I was surprised to find both bikes returning an average of 35mpg on the daily commute. This was based on a calculation of fuel used and distance covered the for 2008 model. I also relied on the LCD fuel consumption reading for the 2014 bike.
Both models retain the underseat exhaust placement, which can be rather uncomfortable in summer. It quickly warms the rider in the winter months and I love the way it looks, but be prepared to roast for the rest of the year.
With an MSRP of $14,490, you should be able to find some healthy discounts on the 2014 Yamaha YZF-R1 ahead of the updated 2015 R1 and R1M hitting the showrooms. You could expect to pay half that sum for a 2008 R1 in good condition with reasonable miles (according to my web search.)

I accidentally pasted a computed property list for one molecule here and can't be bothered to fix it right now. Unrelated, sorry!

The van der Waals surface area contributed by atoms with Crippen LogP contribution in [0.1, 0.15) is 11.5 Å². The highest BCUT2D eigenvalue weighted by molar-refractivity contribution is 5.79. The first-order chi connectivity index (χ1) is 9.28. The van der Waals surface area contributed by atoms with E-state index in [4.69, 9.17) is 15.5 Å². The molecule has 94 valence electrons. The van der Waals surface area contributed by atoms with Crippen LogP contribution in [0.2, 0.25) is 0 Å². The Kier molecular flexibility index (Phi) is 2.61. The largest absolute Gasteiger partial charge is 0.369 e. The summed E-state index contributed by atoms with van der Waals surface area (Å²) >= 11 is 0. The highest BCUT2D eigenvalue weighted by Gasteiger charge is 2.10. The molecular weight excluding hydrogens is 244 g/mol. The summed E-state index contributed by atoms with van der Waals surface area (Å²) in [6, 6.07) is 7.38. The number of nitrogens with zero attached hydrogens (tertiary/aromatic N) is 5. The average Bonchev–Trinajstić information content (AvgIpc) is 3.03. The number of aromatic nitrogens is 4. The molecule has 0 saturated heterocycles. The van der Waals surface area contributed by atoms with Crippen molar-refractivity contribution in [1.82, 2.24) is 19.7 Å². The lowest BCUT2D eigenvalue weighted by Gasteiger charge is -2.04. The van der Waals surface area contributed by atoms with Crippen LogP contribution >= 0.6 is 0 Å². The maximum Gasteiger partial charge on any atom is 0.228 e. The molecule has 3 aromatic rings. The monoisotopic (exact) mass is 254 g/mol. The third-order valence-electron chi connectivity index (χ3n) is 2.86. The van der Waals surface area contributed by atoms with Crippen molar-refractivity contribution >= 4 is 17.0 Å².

As for the mods, prices vary but you can expect to pay about $349.99 for the Bazazz Z-Fi fuel controller. It comes with fueling maps; however, the WestCoastGP Cycles tune is extra. The Yoshimura cans cost around $749. The DID 520 enduro racing chain and sprockets are about $250, while the Healtech Speedohealer is $109 on Amazon. That's takes the total to approximately $1450 plus a clutch (if needed).
So what would you choose? The new model with electronic aids? Or save some money, buy a used one and modify it?
In an ideal world, we'd be buying a new one and carry out similar mods to uncork it—or waiting for the R1M to arrive. But not all of us have those resources. From my perspective, I love the modified 2008 R1 and it's a testament to Yamaha—there's so much potential locked away in what is an incredibly potent machine.
In reality, the newer 2014 Yamaha R1 would be a better candidate for newer riders, or people living in areas with worse weather than Southern California...so almost anywhere!
Old or new, stock or modified, the R1 is a phenomenal superbike that rewards the rider with exhilaration and reliability.
READ MORE: 7 Tips For Buying Anything Used | RideApart
This post was written by the RideApart Staff.